Lehmann Maupin is pleased to announce an exhibition of new work, including a new film, Play the Wind (2019; 8 minutes), by Alex Prager. Well established for her genre-defying approach to image making that timelessly combines eras, cultural references, and personal experiences, the photographs and the film debuted in this exhibition are a fresh reflection on Prager’s place of origin, site of inspiration, and frequent character—the city of Los Angeles. The world premiere of Play the Wind on Thursday, September 5, will include an opening reception for the artist at 536 West 22nd Street.
Prager’s contemporary take on the modernist tradition of anthropomorphizing a city, from Henri de Toulouse-Lautrec’s Paris, to James Joyce’s Dublin, to Keith Haring’s New York City, arises from the artist’s recent professional and personal transformation. Having passed a major career milestone—the publishing of her first monograph, Silver Lake Drive (2018, Chronicle Books), and a mid-career retrospective of the same title—Prager spent time reflecting on her beginnings as a photographer and her transition to film directing. In addition, the birth of her first child in the city where she too was born and has lived most of her life contributed to an uncanny nostalgia for the artist that psychologically pulled her into the past while simultaneously beckoning her toward the future. Creating a film that could contain these seemingly contradictory impulses became the impetus for this new body of work.
In Prager’s newest film, Play the Wind, we are led on a journey throughout Los Angeles with our protagonists Dimitri Chamblas (dean of the Sharon Disney Lund School of Dance at the California Institute of the Arts) and Riley Keough (American Honey and The Girlfriend Experience). Depicted from the vantage point of driving in the city, Prager cultivates a surreal sentiment of passing moments that feel like a fabricated memory or a dream. She utilizes this sensation of motion throughout the film as a narrative device, with her command of film directing, honed over eight films including the Emmy Award winning Touch of Evil (2011), now contributing a new sense of movement also evident in the accompanying still photographs. She anchors her characteristically elaborate fictional scenes within the real Los Angeles, shooting for the first time in many years primarily on location rather than in the studio—a decision that harkens back to when Prager began her career over a decade ago. Though the images contain large constructed set pieces and are populated with carefully cast extras (numbering up to 300), the presence of the Los Angeles streets infuses an element of urban lifeblood that is palpable in the work. Prager’s perception of Los Angeles is one of the artifice and drama befitting Hollywood, with real world chaos that overflows into sci-fi dystopia and post-apocalyptic dread. She toys with these visions of the city disseminated on film, TV, and within the popular imagination, which inform our characterization of a place as much as our own memories.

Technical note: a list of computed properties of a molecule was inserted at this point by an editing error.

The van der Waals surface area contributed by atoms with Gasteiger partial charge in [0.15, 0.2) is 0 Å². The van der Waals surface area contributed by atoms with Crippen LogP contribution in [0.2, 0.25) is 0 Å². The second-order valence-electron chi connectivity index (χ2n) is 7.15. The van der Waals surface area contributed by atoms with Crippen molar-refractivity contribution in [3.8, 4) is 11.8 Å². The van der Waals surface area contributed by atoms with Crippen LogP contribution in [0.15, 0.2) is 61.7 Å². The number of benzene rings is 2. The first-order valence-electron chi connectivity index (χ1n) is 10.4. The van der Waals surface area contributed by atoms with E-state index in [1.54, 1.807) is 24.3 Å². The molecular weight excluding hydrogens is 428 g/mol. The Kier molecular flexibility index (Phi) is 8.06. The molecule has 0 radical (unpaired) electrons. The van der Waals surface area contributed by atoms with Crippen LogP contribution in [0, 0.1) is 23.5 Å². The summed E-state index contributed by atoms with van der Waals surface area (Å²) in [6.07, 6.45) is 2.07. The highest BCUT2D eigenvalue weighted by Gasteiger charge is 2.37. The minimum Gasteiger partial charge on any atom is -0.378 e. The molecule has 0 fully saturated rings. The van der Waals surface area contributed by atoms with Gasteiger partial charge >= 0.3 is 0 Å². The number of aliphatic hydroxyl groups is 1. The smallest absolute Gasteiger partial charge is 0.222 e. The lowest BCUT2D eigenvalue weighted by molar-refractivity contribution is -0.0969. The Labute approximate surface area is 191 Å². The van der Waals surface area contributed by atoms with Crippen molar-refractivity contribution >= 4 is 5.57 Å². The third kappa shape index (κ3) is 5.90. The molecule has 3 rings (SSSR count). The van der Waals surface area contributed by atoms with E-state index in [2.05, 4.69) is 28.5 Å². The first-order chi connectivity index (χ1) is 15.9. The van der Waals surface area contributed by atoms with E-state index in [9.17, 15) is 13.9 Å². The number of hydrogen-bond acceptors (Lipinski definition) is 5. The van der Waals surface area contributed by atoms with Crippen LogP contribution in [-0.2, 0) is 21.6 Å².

Technically important to the making of this film was Prager’s collaboration with a team to produce set designs and props that would add a layer of artifice and duplicity to her real-world locations. The interference of these traditional illusionary effects upon the actual Los Angeles streets and locations Prager shot on creates an unnerving sensation, hinting at the reality that might exist just outside of our perception. All of these elements are recast in the series of photographs, which appear in different configurations or on various scales that further destabilize any linear narrative. Drawing on the concept of a distorted memory, Prager has found ways to incorporate objects seen in the photographs and film into the gallery as sculpture, with the intent to further dislodge our understanding of place and time and bring us deeper into her highly constructed world.
Connoisseurs of Prager’s work will likely spot the references to her past series, such as the noir themed Compulsion (2012), or the archetypical ingénue of The Big Valley (2008). This self-referencing becomes yet another layering device, mixing Prager’s career-spanning themes and the greater art historical genres from which they are drawn to create work both entirely new, yet seemingly familiar. Prager’s incorporation of her past into her present work serves as a reminder that while the past may not be returned to, it does remain with us, appearing in surprising, sometimes unsettling ways.
Major support for Play the Wind is provided by Arts & Sciences and Dropbox.